The problem is that choosing truth from falsehood is not terribly difficult. It's choosing truth from truth that's hard. And there is more than enough truth to go around on this one.

Truth #1: Nader himself points out that he didn't lose the election for the Democrats. In fact, they won it. They just got it taken away from them. Figure out how and why that happened, Nader argues, and the system will get better overnight.

Truth #2: The major concern about another Nader run for the presidency lies in the argument that third parties are fine but they split the votes of the party most like themselves and give votes to a common enemy in a period when the race is tight to begin with. It's the "Not-now-Ralph-later" argument. As if running when it doesn't count does a democratic process any good. When else, besides at a time of very close elections, would it even occur to us to face the questions that such a situation raises about the very nature of the democratic system?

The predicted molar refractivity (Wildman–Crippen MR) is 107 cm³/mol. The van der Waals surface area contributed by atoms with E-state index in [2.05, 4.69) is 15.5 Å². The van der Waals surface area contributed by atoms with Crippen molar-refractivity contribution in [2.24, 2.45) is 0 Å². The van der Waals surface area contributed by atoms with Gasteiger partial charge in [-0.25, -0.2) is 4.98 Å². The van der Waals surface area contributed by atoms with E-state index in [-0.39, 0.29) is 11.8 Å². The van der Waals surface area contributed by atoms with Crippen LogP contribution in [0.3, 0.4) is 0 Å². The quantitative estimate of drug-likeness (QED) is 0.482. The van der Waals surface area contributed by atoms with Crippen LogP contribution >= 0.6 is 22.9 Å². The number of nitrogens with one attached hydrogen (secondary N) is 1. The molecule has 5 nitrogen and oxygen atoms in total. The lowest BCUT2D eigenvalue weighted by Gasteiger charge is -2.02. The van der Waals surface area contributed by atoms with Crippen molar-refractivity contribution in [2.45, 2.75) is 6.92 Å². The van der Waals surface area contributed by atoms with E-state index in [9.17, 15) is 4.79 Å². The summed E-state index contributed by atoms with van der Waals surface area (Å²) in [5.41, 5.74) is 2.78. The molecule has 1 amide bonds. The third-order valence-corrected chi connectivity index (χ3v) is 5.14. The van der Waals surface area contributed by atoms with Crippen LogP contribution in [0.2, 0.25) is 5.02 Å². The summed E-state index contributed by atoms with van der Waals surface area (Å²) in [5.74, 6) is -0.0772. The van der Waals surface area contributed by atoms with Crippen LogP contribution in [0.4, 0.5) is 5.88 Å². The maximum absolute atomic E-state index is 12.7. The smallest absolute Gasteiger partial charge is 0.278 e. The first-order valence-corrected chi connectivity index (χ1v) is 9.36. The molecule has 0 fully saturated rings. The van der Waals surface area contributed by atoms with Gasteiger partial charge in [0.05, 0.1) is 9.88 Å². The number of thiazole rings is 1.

Truth #3: The electoral college is arcane, an old attempt to keep elections in the hands of the landed gentry who would know best what this country needs rather than risk leaving the decision to the uneducated masses.

The Constitution protected the country from the political interests of women and blacks, of course. But it was the electoral college that shielded the nation from the will of the masses of registered male landowners in the country whose political bias was likely to be closer to popular interests than to the agendas of the wealthy, the privileged and the professional politicians.

All that was needed was a majority of popular votes in a state to give all that state's electoral votes to one candidate rather than the other. Whereas the popular vote registered the will of the people, the electoral vote registered the will of the minority.

Truth #4: The consequence of a situation like that, where you win all the marbles by winning half the marbles, became clearer as time went on: Third Party candidates and the alternative voices they raise, the alternate positions they espouse, are doomed to oblivion from the start.

Truth #5: Countries, organizations and institutions without new ideas stagnate quickly. Which means that the United States needs a Third Party badly.